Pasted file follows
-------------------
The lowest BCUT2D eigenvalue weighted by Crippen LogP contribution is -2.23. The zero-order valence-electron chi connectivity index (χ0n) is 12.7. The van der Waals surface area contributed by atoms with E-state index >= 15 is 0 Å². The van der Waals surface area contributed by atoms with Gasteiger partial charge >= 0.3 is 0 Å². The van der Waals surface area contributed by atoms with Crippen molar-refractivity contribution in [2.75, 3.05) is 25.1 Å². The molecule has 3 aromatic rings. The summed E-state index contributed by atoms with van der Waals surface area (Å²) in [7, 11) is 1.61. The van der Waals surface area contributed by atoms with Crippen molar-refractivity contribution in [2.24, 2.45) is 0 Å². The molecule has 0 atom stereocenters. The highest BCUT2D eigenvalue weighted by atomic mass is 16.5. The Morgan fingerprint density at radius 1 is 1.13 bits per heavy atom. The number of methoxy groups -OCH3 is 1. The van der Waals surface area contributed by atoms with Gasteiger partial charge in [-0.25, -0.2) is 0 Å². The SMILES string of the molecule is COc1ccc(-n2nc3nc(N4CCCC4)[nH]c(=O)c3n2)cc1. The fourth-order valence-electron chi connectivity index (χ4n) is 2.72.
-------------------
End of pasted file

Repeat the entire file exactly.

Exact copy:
The lowest BCUT2D eigenvalue weighted by Crippen LogP contribution is -2.23. The zero-order valence-electron chi connectivity index (χ0n) is 12.7. The van der Waals surface area contributed by atoms with E-state index >= 15 is 0 Å². The van der Waals surface area contributed by atoms with Gasteiger partial charge >= 0.3 is 0 Å². The van der Waals surface area contributed by atoms with Crippen molar-refractivity contribution in [2.75, 3.05) is 25.1 Å². The molecule has 3 aromatic rings. The summed E-state index contributed by atoms with van der Waals surface area (Å²) in [7, 11) is 1.61. The van der Waals surface area contributed by atoms with Crippen molar-refractivity contribution in [2.24, 2.45) is 0 Å². The molecule has 0 atom stereocenters. The highest BCUT2D eigenvalue weighted by atomic mass is 16.5. The Morgan fingerprint density at radius 1 is 1.13 bits per heavy atom. The number of methoxy groups -OCH3 is 1. The van der Waals surface area contributed by atoms with Gasteiger partial charge in [-0.25, -0.2) is 0 Å². The SMILES string of the molecule is COc1ccc(-n2nc3nc(N4CCCC4)[nH]c(=O)c3n2)cc1. The fourth-order valence-electron chi connectivity index (χ4n) is 2.72.